Atlantic Business Magazine, 9 May 2017


Quantum computing. The term has not yet entered the mainstream of everyday prose.

If you’re anything like me, you are probably only vaguely familiar with what it means and therefore its implications. Not happy with my own naivety in this area, I recently set out to gain a better understanding of quantum computing, and two other new subject areas—blockchain and big data, and what these emerging technologies might mean to the business landscape over the next five to 10 years. With your patience, I will focus on the title subject in this issue and the other two in future editions.

Computing as we currently know it is carried out within a micro-processor. The power of these processors has literally doubled every two years since the 1970s thanks to science’s ingenuity in making transistors (the little chips within a processor) ever smaller. The smart phone you carry today will have literally millions of transistors. But the laws of numbers and physics mean this miniaturization is reaching limits. And with it, a limit to computing power.

V28N3 Btl QuoteQuantum computing takes a different approach to the power of crunching zeros and ones. Essentially, it depends on the use of a ‘qubit’.  A qubit allows computing to move from a mechanical state of one or zero to a ‘superposition’ of the two states. Sorry, I know that’s a mouthful and I am not sure I truly understand it myself. Think of it this way—it is transformational to the way computing is executed. According to an article published on (January 2010), “because a quantum computer essentially operates as a massive parallel processing machine, it can work on millions of calculations simultaneously (whereas a traditional computer works on one calculation at a time, in sequence).”

This is not about simply increasing the power of computing (which it does), but about doing so at such an incredible scale that computing and computers will be able to carry out tasks that were never before contemplated as even being possible.

I can guess what you’re probably thinking: this would be a lot easier to comprehend if you could put it in context.In other words, “give us some examples, John—provide examples!” How about this, for a start: quantum computing will allow researchers to simulate how molecules behave. This field is reserved today only for the most powerful supercomputers and even with their horsepower, such simulations are limited to very narrow areas and can be imprecise.

Quantum computing will take on quantum tasks. It is quite conceivable we could discover how to capture carbon from the atmosphere (and do so economically), or render current fertilizers redundant by determining how to unleash microbes already present in the soil to improve growing metrics. In healthcare, the implications could be similarly far-reaching—perhaps even make current drug discovery and treatment methods obsolete.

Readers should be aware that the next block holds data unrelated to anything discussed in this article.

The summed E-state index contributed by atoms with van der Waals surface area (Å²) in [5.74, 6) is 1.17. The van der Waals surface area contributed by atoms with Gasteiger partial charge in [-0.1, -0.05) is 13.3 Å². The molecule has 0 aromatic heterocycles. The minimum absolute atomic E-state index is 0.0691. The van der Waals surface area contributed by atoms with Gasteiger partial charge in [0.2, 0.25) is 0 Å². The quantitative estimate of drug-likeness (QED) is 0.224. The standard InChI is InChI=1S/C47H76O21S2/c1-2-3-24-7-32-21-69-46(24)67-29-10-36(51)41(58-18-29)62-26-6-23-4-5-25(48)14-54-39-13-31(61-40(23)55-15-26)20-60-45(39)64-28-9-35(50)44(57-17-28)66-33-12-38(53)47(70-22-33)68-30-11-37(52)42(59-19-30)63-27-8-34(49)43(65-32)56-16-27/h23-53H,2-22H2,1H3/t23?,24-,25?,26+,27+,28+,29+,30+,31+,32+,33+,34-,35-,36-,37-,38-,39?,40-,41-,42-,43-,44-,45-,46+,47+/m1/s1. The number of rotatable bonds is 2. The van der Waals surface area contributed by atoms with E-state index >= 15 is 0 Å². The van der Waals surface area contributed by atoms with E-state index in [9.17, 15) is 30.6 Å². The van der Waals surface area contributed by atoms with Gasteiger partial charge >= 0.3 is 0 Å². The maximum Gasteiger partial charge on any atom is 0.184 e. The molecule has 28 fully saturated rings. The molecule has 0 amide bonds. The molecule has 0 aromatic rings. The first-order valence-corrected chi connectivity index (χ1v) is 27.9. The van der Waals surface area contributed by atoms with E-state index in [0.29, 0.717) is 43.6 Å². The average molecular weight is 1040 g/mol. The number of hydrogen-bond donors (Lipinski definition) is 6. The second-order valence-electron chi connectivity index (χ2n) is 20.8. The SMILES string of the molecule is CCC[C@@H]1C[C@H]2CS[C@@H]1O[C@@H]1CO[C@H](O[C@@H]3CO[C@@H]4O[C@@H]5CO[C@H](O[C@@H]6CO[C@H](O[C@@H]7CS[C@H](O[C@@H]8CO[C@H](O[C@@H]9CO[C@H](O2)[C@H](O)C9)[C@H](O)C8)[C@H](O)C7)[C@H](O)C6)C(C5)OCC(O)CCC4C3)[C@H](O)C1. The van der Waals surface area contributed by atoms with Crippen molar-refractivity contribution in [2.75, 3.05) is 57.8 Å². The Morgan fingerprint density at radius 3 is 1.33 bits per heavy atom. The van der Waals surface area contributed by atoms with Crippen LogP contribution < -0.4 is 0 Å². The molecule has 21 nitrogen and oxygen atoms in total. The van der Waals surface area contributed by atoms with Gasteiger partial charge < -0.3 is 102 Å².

Think of the opportunity in this way … the steam engine powering locomotives was the precursor to the reciprocating engine which powers cars and trucks and the jet engine which powers airplanes. In the same way that railways revolutionized transport, so has computing power changed our lives.

Quantum computing is that next generation of computing power and is very likely to have that same global transformational impact. The revolution in transportation required new ways of thinking in order for business to appreciate the opportunity presented.  Similarly, quantum computing will require new ways of thinking about how to solve problems we never contemplated as even being problems capable of being solved.

To continue the analogy, as the transportation revolution destroyed the business model of many companies, it was responsible for the creation of whole new industries. There is almost no field of endeavor immune to the sort of transformational change capable of being inflicted upon us by the unleashing of such a new breed of computing power.

An article on (Has the Age of Quantum Computing Arrived?, published May 2016), said that: “In areas such as artificial intelligence and cryptography, it’s thought that quantum computing will transform the landscape, perhaps bringing about the breakthrough that will enable machines to ‘think’ with the nuance and interpretative skill of humans.”

Exciting, yes—but scary too.


– John Risley, O.C., is Chairman of the Atlantic Institute for Market Studies (AIMS). In addition to his international business interests as president of holding company, Clearwater Fine Foods Inc., Mr. Risley regularly engages in policy debate as a member of the World Presidents’ Organization, the Chief Executives Organization and as a director on the Board of the Canadian Council of Chief Executives. Mr. Risley is also a graduate of the Harvard University Presidents’ Program in Leadership and Chair of the Canadian Youth Business Foundation.